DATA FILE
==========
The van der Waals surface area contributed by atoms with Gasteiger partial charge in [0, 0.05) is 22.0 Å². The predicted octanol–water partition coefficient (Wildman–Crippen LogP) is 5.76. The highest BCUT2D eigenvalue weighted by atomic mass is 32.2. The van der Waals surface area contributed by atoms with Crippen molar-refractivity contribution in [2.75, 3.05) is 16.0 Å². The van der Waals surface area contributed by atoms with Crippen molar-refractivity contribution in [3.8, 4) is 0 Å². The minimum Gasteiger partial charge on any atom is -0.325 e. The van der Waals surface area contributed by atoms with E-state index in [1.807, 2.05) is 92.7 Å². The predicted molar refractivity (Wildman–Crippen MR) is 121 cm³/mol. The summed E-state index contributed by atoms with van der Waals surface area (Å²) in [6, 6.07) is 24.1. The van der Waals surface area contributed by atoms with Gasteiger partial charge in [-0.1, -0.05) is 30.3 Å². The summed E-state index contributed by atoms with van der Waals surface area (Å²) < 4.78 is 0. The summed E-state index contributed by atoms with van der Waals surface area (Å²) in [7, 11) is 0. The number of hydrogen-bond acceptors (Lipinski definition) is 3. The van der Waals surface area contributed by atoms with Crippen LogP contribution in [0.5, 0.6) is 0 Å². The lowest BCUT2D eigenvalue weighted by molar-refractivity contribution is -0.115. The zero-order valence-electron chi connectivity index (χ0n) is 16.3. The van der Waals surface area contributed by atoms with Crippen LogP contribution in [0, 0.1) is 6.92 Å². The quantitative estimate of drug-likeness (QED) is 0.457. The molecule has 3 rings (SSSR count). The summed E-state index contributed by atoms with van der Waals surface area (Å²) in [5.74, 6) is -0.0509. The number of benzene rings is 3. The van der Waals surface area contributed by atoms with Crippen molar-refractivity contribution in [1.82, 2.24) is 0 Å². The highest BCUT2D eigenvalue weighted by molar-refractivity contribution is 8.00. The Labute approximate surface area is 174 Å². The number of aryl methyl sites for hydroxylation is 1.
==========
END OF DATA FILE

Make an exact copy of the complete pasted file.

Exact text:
The van der Waals surface area contributed by atoms with Gasteiger partial charge in [0, 0.05) is 22.0 Å². The predicted octanol–water partition coefficient (Wildman–Crippen LogP) is 5.76. The highest BCUT2D eigenvalue weighted by atomic mass is 32.2. The van der Waals surface area contributed by atoms with Crippen molar-refractivity contribution in [2.75, 3.05) is 16.0 Å². The van der Waals surface area contributed by atoms with Crippen molar-refractivity contribution in [3.8, 4) is 0 Å². The minimum Gasteiger partial charge on any atom is -0.325 e. The van der Waals surface area contributed by atoms with E-state index in [1.807, 2.05) is 92.7 Å². The predicted molar refractivity (Wildman–Crippen MR) is 121 cm³/mol. The summed E-state index contributed by atoms with van der Waals surface area (Å²) in [6, 6.07) is 24.1. The van der Waals surface area contributed by atoms with Gasteiger partial charge in [-0.1, -0.05) is 30.3 Å². The summed E-state index contributed by atoms with van der Waals surface area (Å²) < 4.78 is 0. The summed E-state index contributed by atoms with van der Waals surface area (Å²) in [7, 11) is 0. The number of hydrogen-bond acceptors (Lipinski definition) is 3. The van der Waals surface area contributed by atoms with Crippen LogP contribution in [0.5, 0.6) is 0 Å². The lowest BCUT2D eigenvalue weighted by molar-refractivity contribution is -0.115. The zero-order valence-electron chi connectivity index (χ0n) is 16.3. The van der Waals surface area contributed by atoms with Crippen LogP contribution in [0, 0.1) is 6.92 Å². The quantitative estimate of drug-likeness (QED) is 0.457. The molecule has 3 rings (SSSR count). The summed E-state index contributed by atoms with van der Waals surface area (Å²) in [5.74, 6) is -0.0509. The number of benzene rings is 3. The van der Waals surface area contributed by atoms with Crippen molar-refractivity contribution in [1.82, 2.24) is 0 Å². The highest BCUT2D eigenvalue weighted by molar-refractivity contribution is 8.00. The Labute approximate surface area is 174 Å². The number of aryl methyl sites for hydroxylation is 1.